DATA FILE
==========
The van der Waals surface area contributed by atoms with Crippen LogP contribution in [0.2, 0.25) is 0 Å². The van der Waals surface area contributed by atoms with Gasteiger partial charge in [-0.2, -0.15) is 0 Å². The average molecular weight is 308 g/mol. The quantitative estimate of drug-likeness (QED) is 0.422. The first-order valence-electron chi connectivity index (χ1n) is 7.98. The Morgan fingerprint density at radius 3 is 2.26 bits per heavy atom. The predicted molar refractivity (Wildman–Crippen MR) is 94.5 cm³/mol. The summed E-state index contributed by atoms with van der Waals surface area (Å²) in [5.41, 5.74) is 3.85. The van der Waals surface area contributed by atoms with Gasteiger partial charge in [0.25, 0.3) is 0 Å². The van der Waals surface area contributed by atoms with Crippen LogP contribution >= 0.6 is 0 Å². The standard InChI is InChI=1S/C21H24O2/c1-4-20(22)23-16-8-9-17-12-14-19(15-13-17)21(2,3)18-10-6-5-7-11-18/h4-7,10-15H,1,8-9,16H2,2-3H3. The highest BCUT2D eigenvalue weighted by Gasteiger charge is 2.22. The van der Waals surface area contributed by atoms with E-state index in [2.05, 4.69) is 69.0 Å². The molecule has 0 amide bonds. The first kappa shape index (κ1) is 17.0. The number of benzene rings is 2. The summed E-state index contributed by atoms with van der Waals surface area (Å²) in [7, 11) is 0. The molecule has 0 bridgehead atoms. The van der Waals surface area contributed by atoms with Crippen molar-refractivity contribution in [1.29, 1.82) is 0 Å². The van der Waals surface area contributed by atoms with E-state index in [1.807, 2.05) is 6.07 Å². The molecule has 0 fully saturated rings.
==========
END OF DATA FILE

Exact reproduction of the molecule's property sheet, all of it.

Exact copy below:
The van der Waals surface area contributed by atoms with Crippen LogP contribution in [0.2, 0.25) is 0 Å². The van der Waals surface area contributed by atoms with Gasteiger partial charge in [-0.2, -0.15) is 0 Å². The average molecular weight is 308 g/mol. The quantitative estimate of drug-likeness (QED) is 0.422. The first-order valence-electron chi connectivity index (χ1n) is 7.98. The Morgan fingerprint density at radius 3 is 2.26 bits per heavy atom. The predicted molar refractivity (Wildman–Crippen MR) is 94.5 cm³/mol. The summed E-state index contributed by atoms with van der Waals surface area (Å²) in [5.41, 5.74) is 3.85. The van der Waals surface area contributed by atoms with Gasteiger partial charge in [0.25, 0.3) is 0 Å². The van der Waals surface area contributed by atoms with Crippen LogP contribution >= 0.6 is 0 Å². The standard InChI is InChI=1S/C21H24O2/c1-4-20(22)23-16-8-9-17-12-14-19(15-13-17)21(2,3)18-10-6-5-7-11-18/h4-7,10-15H,1,8-9,16H2,2-3H3. The highest BCUT2D eigenvalue weighted by Gasteiger charge is 2.22. The van der Waals surface area contributed by atoms with E-state index in [2.05, 4.69) is 69.0 Å². The molecule has 0 amide bonds. The first kappa shape index (κ1) is 17.0. The number of benzene rings is 2. The summed E-state index contributed by atoms with van der Waals surface area (Å²) in [7, 11) is 0. The molecule has 0 bridgehead atoms. The van der Waals surface area contributed by atoms with Crippen molar-refractivity contribution in [1.29, 1.82) is 0 Å². The van der Waals surface area contributed by atoms with E-state index in [1.807, 2.05) is 6.07 Å². The molecule has 0 fully saturated rings.